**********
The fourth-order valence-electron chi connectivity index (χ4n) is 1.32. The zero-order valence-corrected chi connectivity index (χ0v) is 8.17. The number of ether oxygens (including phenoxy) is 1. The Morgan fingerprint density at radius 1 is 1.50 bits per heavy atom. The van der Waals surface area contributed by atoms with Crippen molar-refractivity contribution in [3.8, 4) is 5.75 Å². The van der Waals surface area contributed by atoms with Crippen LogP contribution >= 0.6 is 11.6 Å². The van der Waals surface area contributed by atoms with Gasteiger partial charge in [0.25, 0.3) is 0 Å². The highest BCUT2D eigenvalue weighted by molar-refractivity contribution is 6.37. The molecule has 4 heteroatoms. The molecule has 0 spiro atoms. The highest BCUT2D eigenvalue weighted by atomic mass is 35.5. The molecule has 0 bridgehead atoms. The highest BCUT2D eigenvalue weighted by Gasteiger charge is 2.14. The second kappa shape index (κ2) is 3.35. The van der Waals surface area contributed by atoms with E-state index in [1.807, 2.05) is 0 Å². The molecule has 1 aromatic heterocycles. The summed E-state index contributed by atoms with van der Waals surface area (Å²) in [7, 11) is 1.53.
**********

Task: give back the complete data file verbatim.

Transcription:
The fourth-order valence-electron chi connectivity index (χ4n) is 1.32. The zero-order valence-corrected chi connectivity index (χ0v) is 8.17. The number of ether oxygens (including phenoxy) is 1. The Morgan fingerprint density at radius 1 is 1.50 bits per heavy atom. The van der Waals surface area contributed by atoms with Crippen molar-refractivity contribution in [3.8, 4) is 5.75 Å². The van der Waals surface area contributed by atoms with Crippen LogP contribution >= 0.6 is 11.6 Å². The van der Waals surface area contributed by atoms with Gasteiger partial charge in [0.25, 0.3) is 0 Å². The highest BCUT2D eigenvalue weighted by molar-refractivity contribution is 6.37. The molecule has 4 heteroatoms. The molecule has 0 spiro atoms. The highest BCUT2D eigenvalue weighted by atomic mass is 35.5. The molecule has 0 bridgehead atoms. The highest BCUT2D eigenvalue weighted by Gasteiger charge is 2.14. The second kappa shape index (κ2) is 3.35. The van der Waals surface area contributed by atoms with E-state index in [1.807, 2.05) is 0 Å². The molecule has 1 aromatic heterocycles. The summed E-state index contributed by atoms with van der Waals surface area (Å²) in [7, 11) is 1.53.